Panel on religious liberty focuses on opportunities to advance gospel

AUSTIN  The recent political season left many Christians and Americans of various faith backgrounds questioning the nation’s future on issues of religious liberty, making a panel on the subject at the SBTC Annual Meeting in Austin, Nov. 14, especially relevant.

Among the panelists was Erik Stanley, an attorney for the Alliance Defending Freedom. Stanley was among council that defended a group of Houston pastors whose sermons were subpoenaed in 2014 following their opposition to a city ordinance allowing people of the opposite sex to use each other’s restrooms.

The case, which garnered national attention, reflected how many government officials at the local, state and federal levels view religious freedom, Stanley said.

“(They) seem to have this idea that religious liberty is just not that important today,” he said.

“Things like what happened in Houston alerted people,” said panelist Kie Bowman, pastor of Hyde Park Baptist Church in Austin. “When it starts getting that close to home, it moves from political theory to this is where we live.”

But despite these apparent threats to religious liberty, Stanley said churches have great opportunities to advance the spread of the gospel, but Christians cannot back down in such matters.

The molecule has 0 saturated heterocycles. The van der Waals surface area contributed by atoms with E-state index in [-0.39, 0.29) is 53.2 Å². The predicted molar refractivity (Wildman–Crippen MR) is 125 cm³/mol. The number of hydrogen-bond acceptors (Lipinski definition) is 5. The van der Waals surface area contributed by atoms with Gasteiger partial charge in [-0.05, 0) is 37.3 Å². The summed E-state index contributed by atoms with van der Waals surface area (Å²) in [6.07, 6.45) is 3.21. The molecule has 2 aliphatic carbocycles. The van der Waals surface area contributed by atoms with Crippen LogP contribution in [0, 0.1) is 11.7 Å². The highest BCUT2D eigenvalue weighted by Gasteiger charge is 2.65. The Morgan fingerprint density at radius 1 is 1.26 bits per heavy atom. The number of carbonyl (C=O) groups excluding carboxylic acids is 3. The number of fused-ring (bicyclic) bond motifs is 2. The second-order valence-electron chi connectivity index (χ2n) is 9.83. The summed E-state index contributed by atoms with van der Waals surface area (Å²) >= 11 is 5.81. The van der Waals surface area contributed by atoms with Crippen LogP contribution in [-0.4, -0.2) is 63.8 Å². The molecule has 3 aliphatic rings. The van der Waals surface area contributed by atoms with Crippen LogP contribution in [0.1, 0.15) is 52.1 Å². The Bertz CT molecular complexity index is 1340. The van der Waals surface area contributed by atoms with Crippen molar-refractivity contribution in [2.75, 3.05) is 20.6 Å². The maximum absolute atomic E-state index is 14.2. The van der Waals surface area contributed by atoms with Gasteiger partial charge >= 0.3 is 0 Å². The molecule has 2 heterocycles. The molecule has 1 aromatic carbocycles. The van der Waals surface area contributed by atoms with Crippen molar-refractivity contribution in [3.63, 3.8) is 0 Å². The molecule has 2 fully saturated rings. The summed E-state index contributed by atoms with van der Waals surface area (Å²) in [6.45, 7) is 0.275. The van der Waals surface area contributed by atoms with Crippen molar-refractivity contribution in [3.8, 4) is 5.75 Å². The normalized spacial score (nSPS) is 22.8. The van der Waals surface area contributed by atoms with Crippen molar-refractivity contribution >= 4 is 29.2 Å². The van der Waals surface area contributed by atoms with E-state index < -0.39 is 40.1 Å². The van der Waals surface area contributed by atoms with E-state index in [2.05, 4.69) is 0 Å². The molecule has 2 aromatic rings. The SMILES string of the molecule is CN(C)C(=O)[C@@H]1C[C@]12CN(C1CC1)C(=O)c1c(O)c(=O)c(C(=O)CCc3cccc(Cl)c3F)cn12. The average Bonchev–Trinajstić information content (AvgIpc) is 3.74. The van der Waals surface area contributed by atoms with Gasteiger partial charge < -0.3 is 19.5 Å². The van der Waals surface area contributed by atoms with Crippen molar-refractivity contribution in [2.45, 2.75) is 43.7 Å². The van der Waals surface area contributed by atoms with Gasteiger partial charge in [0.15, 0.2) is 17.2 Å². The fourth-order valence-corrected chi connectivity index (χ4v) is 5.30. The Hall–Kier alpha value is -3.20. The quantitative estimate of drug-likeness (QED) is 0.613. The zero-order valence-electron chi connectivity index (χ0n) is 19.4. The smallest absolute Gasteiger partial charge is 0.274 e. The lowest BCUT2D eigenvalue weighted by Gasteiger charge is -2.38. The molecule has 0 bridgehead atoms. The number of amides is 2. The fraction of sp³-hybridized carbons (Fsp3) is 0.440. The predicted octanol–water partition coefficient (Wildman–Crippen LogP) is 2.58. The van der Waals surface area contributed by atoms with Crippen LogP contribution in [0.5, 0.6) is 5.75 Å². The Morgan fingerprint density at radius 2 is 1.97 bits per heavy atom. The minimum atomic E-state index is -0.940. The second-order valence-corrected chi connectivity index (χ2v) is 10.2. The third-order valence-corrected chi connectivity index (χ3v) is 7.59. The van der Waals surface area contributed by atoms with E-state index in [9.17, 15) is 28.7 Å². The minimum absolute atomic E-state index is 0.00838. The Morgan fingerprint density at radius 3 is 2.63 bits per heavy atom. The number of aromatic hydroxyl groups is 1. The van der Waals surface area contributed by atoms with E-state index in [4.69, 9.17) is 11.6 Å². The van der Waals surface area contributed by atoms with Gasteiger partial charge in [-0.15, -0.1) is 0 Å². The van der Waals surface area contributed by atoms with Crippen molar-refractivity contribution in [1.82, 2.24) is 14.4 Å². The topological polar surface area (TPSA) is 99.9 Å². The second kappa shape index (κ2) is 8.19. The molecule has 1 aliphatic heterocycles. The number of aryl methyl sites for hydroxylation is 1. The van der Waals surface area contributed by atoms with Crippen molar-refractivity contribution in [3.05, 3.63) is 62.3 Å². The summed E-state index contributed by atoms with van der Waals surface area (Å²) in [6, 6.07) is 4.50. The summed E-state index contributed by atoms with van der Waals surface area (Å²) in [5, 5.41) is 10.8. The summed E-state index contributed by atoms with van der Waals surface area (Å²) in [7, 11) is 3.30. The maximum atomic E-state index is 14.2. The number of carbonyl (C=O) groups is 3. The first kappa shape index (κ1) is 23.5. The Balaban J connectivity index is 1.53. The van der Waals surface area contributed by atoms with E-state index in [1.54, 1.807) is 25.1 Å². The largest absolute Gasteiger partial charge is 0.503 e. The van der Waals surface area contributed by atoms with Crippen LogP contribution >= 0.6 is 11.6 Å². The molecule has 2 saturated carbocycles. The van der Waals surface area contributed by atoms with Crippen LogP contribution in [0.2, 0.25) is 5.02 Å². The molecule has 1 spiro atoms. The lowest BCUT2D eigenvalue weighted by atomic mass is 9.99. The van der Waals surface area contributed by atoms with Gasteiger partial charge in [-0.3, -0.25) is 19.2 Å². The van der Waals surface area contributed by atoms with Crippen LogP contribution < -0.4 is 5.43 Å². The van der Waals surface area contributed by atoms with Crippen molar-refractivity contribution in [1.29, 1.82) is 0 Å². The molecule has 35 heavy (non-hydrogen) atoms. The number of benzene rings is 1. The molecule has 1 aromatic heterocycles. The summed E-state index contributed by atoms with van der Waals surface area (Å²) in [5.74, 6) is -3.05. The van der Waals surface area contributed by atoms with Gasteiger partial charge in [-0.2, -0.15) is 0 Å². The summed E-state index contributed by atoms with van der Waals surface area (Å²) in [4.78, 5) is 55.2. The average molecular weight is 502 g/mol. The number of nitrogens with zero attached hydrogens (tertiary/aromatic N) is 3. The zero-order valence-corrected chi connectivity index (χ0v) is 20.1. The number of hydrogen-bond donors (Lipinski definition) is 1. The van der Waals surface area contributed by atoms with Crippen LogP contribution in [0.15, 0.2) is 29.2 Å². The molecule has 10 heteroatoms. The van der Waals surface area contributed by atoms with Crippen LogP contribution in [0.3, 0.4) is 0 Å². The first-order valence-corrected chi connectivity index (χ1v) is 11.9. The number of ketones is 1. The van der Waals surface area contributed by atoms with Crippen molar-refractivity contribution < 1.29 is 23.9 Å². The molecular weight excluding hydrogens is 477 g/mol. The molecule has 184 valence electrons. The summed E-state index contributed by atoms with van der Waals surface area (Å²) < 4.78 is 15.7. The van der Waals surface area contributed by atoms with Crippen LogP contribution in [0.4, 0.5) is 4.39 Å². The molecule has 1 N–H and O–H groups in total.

“Now is not the time to let up. We have to continue to speak about the importance of religious liberty today,” Stanley said. “We are locked in a great battle right now over how religious freedom is going to be handled in this country. Is there going to be room for people of faith to exercise their right to live their faith and to share their faith freely, or is that going to be silenced and squelched?”

Jeff Iorg, president of Gateway Seminary in California, said his state is on the “leading edge of what’s happening in our country, in terms of opposing religious conviction,” but he encouraged Christians to resist a response to panic and antagonism as such cases move across the country.

“What I would challenge you to do is to move beyond that fairly quickly and recognize the incredible opportunities for ministry that are presented to you. We still have the same gospel and the same responsibility to make disciples,” he said.

Iorg also urged pastors and leaders in Christian higher education to train up young people to fight on the front lines of religious freedom battles.

“We need people that are in business and finance and law and politics that represent who we are and bring those values to the table in those settings.”

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